Sunday, 2 October 2011

Wiilow - a lesson in patience

I have been growing willows on the border of one side of my plot for two years now and they are reaching skyward. Before the good weather at the end of September and beginning of October many of the leaves were turning yellow as the willow were slowly becoming dormant. The process of settling into their winter sleep has stopped and the green leaves are sparkling in the sunlight. I am enjoying these wonderful Indian summer days but I am also impatient. Why?   I want my willows to become dormant so I can begin coppice them and create some living willow structures.
If I cut the willows now the whips will grow new leaves and be weaker and will not root as well when they are planted.  In the dormant state they will root well. I must wait patiently for the weather to grow colder so I can begin my willow projects. I have been looking at the whips and have several sturdy 3 year old whips which I need to create a living seat and a woven table. I would also like to make an arbour if I have enough strong willows.   Hopefully my seat will look as good as this on made at Willow Works!  The uprights are planted about 12 - 16 inches deep (35 -45 cm).  In spring the uprights will begin growing again.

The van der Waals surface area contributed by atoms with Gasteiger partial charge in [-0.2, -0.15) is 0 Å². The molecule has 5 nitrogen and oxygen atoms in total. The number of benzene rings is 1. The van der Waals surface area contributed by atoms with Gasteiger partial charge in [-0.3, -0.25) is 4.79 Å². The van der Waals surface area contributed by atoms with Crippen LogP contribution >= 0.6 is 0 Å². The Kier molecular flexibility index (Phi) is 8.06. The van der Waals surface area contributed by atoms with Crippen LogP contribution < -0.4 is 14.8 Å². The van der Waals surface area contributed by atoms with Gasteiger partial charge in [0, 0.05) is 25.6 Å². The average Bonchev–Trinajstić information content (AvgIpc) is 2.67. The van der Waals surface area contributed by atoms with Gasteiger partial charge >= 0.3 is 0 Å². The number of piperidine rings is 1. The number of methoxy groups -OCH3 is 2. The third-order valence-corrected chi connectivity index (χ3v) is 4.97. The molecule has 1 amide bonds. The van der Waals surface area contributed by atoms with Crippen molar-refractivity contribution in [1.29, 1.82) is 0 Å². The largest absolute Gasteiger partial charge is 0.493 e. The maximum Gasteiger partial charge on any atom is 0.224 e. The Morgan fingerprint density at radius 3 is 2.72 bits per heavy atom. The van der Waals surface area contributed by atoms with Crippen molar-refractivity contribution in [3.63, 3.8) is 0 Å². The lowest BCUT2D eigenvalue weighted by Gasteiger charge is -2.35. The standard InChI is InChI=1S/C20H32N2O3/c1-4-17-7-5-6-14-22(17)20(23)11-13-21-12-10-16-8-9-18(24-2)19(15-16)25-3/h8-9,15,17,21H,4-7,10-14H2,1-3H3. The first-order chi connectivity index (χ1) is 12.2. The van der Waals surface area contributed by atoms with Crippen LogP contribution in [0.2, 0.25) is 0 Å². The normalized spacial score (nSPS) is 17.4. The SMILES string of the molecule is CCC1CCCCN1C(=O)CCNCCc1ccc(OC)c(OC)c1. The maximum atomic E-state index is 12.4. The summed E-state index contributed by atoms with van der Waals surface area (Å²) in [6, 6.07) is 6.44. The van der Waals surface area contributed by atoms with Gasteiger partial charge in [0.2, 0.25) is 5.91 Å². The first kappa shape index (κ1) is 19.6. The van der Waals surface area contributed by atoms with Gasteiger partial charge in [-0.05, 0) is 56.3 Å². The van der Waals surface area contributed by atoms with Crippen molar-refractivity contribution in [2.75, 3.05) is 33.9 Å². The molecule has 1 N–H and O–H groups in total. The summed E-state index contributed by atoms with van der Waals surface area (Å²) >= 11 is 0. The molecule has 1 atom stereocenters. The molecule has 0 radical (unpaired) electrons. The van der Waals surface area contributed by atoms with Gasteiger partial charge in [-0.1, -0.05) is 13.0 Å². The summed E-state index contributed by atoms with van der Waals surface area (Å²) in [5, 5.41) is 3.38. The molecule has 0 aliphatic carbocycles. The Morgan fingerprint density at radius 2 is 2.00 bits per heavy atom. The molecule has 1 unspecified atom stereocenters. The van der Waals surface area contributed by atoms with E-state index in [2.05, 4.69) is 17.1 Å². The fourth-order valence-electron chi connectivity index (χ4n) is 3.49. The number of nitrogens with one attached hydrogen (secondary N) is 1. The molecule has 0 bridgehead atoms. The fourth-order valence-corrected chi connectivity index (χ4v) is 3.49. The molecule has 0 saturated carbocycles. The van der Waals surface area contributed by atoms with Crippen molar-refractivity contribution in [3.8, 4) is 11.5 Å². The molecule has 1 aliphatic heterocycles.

In November I should be able to begin creating the willow projects I have decided upon.  In the mean time I am collecting the tools I will need and deciding on the site for them to be placed.  It is exciting to anticipate the making of these craft objects.

Willow has been coppiced and used for furniture making, fedges, for frames, pea & bean sticks  for centuries. In Scandinavia there is research into the use of willow as a fuel in biomass power stations and it has the advantage of absorbing the carbon dioxide created when electricity is generated.  In addition willow will grow on poor boggy soil where other plants would struggle to survive.  In  the Netherlands willow and alder have been used to to protect polders from erosion by the sea for hundreds of years. One recent  use of Willow fedges  in Europe is to buffer noise and pollution along motor ways.

I am using them to create craft objects on a very small scale but it feels good to be going to coppice and harvest willows as my ancestors did and make use of them productively on my plot and for gifts for my friends.  By spring my willow hedge on the plot will have begun growing again and provide shelter for insects, mice and birds.  As well as  the flowers providing nector for the bees.  It will also give me a crop of new willow whips for more projects at the end of the 2012. I will blog next month about how my willow crafting has gone.

With Reiki Blessings and Light

See also Willow 6th February 2011

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